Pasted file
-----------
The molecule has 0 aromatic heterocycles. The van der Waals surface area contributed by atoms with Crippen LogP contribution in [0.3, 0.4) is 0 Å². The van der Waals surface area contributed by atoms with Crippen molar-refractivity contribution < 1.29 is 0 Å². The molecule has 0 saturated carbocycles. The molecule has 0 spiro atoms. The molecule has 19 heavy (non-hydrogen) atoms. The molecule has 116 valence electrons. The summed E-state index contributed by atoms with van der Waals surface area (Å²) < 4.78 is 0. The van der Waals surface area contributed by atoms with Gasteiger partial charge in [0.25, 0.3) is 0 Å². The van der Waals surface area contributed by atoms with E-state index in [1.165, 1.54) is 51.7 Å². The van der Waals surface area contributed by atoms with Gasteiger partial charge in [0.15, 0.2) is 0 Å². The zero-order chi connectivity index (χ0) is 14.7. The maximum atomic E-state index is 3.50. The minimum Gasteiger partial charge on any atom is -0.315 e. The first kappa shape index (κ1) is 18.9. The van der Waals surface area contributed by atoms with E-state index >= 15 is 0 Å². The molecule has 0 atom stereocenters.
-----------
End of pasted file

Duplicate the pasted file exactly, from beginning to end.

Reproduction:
The molecule has 0 aromatic heterocycles. The van der Waals surface area contributed by atoms with Crippen LogP contribution in [0.3, 0.4) is 0 Å². The van der Waals surface area contributed by atoms with Crippen molar-refractivity contribution < 1.29 is 0 Å². The molecule has 0 saturated carbocycles. The molecule has 0 spiro atoms. The molecule has 19 heavy (non-hydrogen) atoms. The molecule has 116 valence electrons. The summed E-state index contributed by atoms with van der Waals surface area (Å²) < 4.78 is 0. The van der Waals surface area contributed by atoms with Gasteiger partial charge in [0.25, 0.3) is 0 Å². The van der Waals surface area contributed by atoms with E-state index in [1.165, 1.54) is 51.7 Å². The van der Waals surface area contributed by atoms with Gasteiger partial charge in [0.15, 0.2) is 0 Å². The zero-order chi connectivity index (χ0) is 14.7. The maximum atomic E-state index is 3.50. The minimum Gasteiger partial charge on any atom is -0.315 e. The first kappa shape index (κ1) is 18.9. The van der Waals surface area contributed by atoms with E-state index >= 15 is 0 Å². The molecule has 0 atom stereocenters.